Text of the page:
Just finished watching last part of mini-series of “Black Mirror”, called “In Memoriam”, where memories are stored in a device called the grain, where you can view, store and save memories from past experience. So, basically you have memories of every single detail and every single aspect of your life. When you go to the airport and you pass the security, they have the right to watch your memories and see if there is anything wrong that you have done. It means that government and probably anyone who would really want has an access to your memory. one girl got her grain stolen by the order of some chinese multi-millionaire. Overall, the plot of the story is about becoming obsessive with your memories, digging into the details and ruining your own life. As we know human nature is always inclined to see and get attached much more to negative aspects than to the positive ones. The movie itself raises the moral dilemma, by asking how much of our life should be recorded and accessible.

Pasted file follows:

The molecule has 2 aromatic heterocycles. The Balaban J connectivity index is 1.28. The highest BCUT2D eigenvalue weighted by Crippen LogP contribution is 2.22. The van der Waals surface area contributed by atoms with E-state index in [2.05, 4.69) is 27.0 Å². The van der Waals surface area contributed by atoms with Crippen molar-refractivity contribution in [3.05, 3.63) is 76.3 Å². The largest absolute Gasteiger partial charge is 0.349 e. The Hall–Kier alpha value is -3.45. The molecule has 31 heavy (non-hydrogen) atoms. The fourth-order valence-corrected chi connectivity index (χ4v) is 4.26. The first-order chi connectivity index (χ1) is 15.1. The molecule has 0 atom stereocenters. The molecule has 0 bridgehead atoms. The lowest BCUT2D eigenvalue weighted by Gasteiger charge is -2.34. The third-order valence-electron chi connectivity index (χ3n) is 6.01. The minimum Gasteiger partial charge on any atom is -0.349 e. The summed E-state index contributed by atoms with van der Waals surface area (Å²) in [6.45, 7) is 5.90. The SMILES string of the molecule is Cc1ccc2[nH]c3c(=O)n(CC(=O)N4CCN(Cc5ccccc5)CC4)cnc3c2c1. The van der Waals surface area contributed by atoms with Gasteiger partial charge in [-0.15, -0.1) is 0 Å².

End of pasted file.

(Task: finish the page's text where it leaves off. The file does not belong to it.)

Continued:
It raises a lot of ethical questions, not only direct ones. Such as:
– Where are the limits of the private life?
-If at the custom a person has the right to check memories of your past days, how can you know that he would not use it for his own advantages? Is my memory protected from manipulation and simply being erased?
-Can ideas be stolen in the form of memories?
-If you can force someone to delete the certain memories, then can you upload the fake ones?
-If someone steals your grain and you loose all your memories, does it mean that you loose your identity?
– It then raises question of identity: What we define as identity of the person and self-identification? If I think about who I am, I base my image on the ideas, experiences and images that I remember, then probably I construct image of myself through the memory. So, if my memory is lost, does it mean that I am not any more myself?
Definitely worth watching….
- Did you watch Black Mirror? (frequentlyarsed.wordpress.com)
- Black Mirror and Timeline: Rewiring History (mraybould.wordpress.com)